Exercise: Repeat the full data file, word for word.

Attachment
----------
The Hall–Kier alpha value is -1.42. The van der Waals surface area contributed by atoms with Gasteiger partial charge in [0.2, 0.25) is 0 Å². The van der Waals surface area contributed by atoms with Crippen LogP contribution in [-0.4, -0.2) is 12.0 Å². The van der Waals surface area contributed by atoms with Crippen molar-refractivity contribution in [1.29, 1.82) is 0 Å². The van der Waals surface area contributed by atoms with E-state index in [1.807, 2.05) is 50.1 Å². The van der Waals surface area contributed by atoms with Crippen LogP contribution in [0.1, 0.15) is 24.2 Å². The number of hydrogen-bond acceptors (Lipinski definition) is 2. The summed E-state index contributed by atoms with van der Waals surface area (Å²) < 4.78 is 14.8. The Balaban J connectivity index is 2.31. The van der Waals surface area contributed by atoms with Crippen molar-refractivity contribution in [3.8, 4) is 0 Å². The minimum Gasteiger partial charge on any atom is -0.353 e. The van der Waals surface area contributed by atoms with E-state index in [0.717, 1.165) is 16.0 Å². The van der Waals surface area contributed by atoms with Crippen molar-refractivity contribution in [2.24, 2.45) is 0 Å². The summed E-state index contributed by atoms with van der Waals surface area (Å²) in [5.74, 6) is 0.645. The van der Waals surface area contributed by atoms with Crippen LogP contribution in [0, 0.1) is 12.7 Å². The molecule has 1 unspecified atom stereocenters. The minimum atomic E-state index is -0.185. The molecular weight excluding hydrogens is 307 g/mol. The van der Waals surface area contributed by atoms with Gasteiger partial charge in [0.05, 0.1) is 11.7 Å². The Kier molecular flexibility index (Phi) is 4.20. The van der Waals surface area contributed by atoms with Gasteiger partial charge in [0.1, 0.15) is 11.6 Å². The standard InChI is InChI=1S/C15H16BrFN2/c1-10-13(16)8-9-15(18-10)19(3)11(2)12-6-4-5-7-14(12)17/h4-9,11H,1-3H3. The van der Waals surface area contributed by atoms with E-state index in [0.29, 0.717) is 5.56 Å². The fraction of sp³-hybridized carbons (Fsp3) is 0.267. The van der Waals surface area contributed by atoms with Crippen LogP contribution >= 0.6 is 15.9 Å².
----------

The Hall–Kier alpha value is -1.42. The van der Waals surface area contributed by atoms with Gasteiger partial charge in [0.2, 0.25) is 0 Å². The van der Waals surface area contributed by atoms with Crippen LogP contribution in [-0.4, -0.2) is 12.0 Å². The van der Waals surface area contributed by atoms with Crippen molar-refractivity contribution in [1.29, 1.82) is 0 Å². The van der Waals surface area contributed by atoms with E-state index in [1.807, 2.05) is 50.1 Å². The van der Waals surface area contributed by atoms with Crippen LogP contribution in [0.1, 0.15) is 24.2 Å². The number of hydrogen-bond acceptors (Lipinski definition) is 2. The summed E-state index contributed by atoms with van der Waals surface area (Å²) < 4.78 is 14.8. The Balaban J connectivity index is 2.31. The van der Waals surface area contributed by atoms with Crippen molar-refractivity contribution in [3.8, 4) is 0 Å². The minimum Gasteiger partial charge on any atom is -0.353 e. The van der Waals surface area contributed by atoms with E-state index in [0.717, 1.165) is 16.0 Å². The van der Waals surface area contributed by atoms with Crippen molar-refractivity contribution in [2.24, 2.45) is 0 Å². The summed E-state index contributed by atoms with van der Waals surface area (Å²) in [5.74, 6) is 0.645. The van der Waals surface area contributed by atoms with Crippen LogP contribution in [0, 0.1) is 12.7 Å². The molecule has 1 unspecified atom stereocenters. The minimum atomic E-state index is -0.185. The molecular weight excluding hydrogens is 307 g/mol. The van der Waals surface area contributed by atoms with Gasteiger partial charge in [0.05, 0.1) is 11.7 Å². The Kier molecular flexibility index (Phi) is 4.20. The van der Waals surface area contributed by atoms with Gasteiger partial charge in [0.1, 0.15) is 11.6 Å². The standard InChI is InChI=1S/C15H16BrFN2/c1-10-13(16)8-9-15(18-10)19(3)11(2)12-6-4-5-7-14(12)17/h4-9,11H,1-3H3. The van der Waals surface area contributed by atoms with E-state index in [0.29, 0.717) is 5.56 Å². The fraction of sp³-hybridized carbons (Fsp3) is 0.267. The van der Waals surface area contributed by atoms with Crippen LogP contribution >= 0.6 is 15.9 Å².